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Planned Starhopper test shuts down Boca Chica

SpaceX’s planned next hop of its Starhopper test vehicle is apparently forcing local residents from their homes, as well as threatening damage to buildings as much as two miles away.

Those residents live in tiny Boca Chica Village, Texas, which sits less than 2 miles (3 km) from a SpaceX-operated launch site near the US-Mexico border along the Gulf Coast. SpaceX’s test of the so-called “Starhopper”—a prototype of a reusable shuttle meant for human transit—may well create an “overpressure event” capable of breaking glass in buildings nearby. The police-delivered warnings advise residents to, at a minimum, exit their homes when they hear police sirens around the 4pm launch window.

Comments posted under the Brownsville Herald article include, “Doesn’t sound good to me that they have to evacuate their homes all because Space X is testing” and “I think spacex should be prepared to pay for the window replacements.”

The test is also forcing the closure of roads required by residents to access or leave their neighborhoods.

It seems that SpaceX’s decision to conduct their Starhopper tests in Boca Chica rather than at their McGregor, Texas, engine test facility might have been a mistake. Unlike Boca Chica, McGregor is a much larger facility, which means tests are farther away from local residences. While Boca Chica gives SpaceX great visibility (hence some great publicity) for Starhopper, it appears to also be causing some bad press because of these negative impacts on the local community.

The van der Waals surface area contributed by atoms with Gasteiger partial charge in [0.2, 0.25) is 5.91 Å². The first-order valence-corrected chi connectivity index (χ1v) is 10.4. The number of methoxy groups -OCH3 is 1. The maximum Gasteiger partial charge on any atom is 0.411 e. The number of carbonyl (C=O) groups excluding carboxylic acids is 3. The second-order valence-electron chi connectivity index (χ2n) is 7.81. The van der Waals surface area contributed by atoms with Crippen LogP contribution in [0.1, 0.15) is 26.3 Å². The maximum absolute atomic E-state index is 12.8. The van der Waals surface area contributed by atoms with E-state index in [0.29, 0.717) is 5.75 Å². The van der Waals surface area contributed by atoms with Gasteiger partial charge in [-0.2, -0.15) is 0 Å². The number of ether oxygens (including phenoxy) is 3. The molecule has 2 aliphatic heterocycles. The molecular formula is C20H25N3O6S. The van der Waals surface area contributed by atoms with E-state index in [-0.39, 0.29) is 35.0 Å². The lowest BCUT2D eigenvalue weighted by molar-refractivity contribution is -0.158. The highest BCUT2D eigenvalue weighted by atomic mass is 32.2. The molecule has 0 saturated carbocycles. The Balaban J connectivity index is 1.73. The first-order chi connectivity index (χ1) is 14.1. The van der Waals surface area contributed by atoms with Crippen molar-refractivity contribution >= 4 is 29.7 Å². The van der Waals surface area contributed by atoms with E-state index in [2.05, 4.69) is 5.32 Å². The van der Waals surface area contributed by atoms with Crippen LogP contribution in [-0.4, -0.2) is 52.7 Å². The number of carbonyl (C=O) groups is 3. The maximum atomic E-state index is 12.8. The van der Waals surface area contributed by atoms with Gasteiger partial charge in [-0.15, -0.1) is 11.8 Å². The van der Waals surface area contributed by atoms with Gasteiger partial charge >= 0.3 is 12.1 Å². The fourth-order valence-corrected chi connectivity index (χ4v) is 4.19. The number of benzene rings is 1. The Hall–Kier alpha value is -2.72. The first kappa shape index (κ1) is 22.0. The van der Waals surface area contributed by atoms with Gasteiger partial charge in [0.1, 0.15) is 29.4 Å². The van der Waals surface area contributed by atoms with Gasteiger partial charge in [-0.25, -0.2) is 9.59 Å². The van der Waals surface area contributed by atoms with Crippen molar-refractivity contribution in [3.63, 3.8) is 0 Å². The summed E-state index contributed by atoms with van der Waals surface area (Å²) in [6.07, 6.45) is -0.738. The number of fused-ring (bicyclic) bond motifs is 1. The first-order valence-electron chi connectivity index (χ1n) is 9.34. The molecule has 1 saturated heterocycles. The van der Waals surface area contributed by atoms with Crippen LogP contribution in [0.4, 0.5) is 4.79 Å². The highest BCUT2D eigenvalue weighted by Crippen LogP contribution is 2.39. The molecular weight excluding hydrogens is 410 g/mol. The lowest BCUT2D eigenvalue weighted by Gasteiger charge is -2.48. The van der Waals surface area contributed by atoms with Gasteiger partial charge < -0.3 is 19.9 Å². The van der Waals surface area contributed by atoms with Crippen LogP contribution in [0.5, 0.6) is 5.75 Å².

Either way, expect news of Starhopper’s biggest hop in the next day or so.

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  • geoffc

    Reading the NSF forums, where a couple of the very few remaining residents post, it seems that they plan on staying. The cops are not forcing anyone out. It is just a precautionary warning that the FAA is requiring for the test.

  • David

    After they blew up their F9 hopper in a test at McGregor, their permission to do flight testing there was pulled, do that’s not an option.

  • David: This I had not known. Do you have a source?

  • David

    ‘Lost” is perhaps an overstatement. Their existing FAA license expired, and they have not applied for a new one. I’ve seen it stated that they were quietly told that a new permit application would not be endorsed by the local community or county officials.

  • mpthompson

    It is my understanding that there is only a handful (ie. less than 10) permanent residents left in the area that have not yet been bought out by SpaceX. Among the few are a number of SpaceX fans who love the spectacle and invite other SpaceX fans to their homes to watch the tests from their roofs. Those who have kept their home in Boca Chica Village are probably looking to make a small fortune via AirBnB if SpaceX continues to with Starship development there.

  • mpthompson

    BTW, reading the article, the reporting is based on selectively pulling comments from the original Brownsville Herald article. Pretty shabby reporting that probably doesn’t reflect the attitudes of the people that actually received the warning notice.

  • Diane Wilson

    This will probably be StarHopper’s last hop. The StarShip prototypes are apparently far enough along that they will be used for the first multi-engine tests. Also, the engine mounts for the hopper are three-in-a-row, but Starship will use a triangular arrangement, so Starship will be the better test vehicle.

  • David S

    I live 10 miles due west of McGregor, South Mountain area. Heard a test about 10 days ago.

  • Diane Wilson

    They still test engines, and do full-run static fires for completed first stages at McGregor. But no hops.

    Also, from NSF, FAA approval for hop is official now. 150 meters max altitude.

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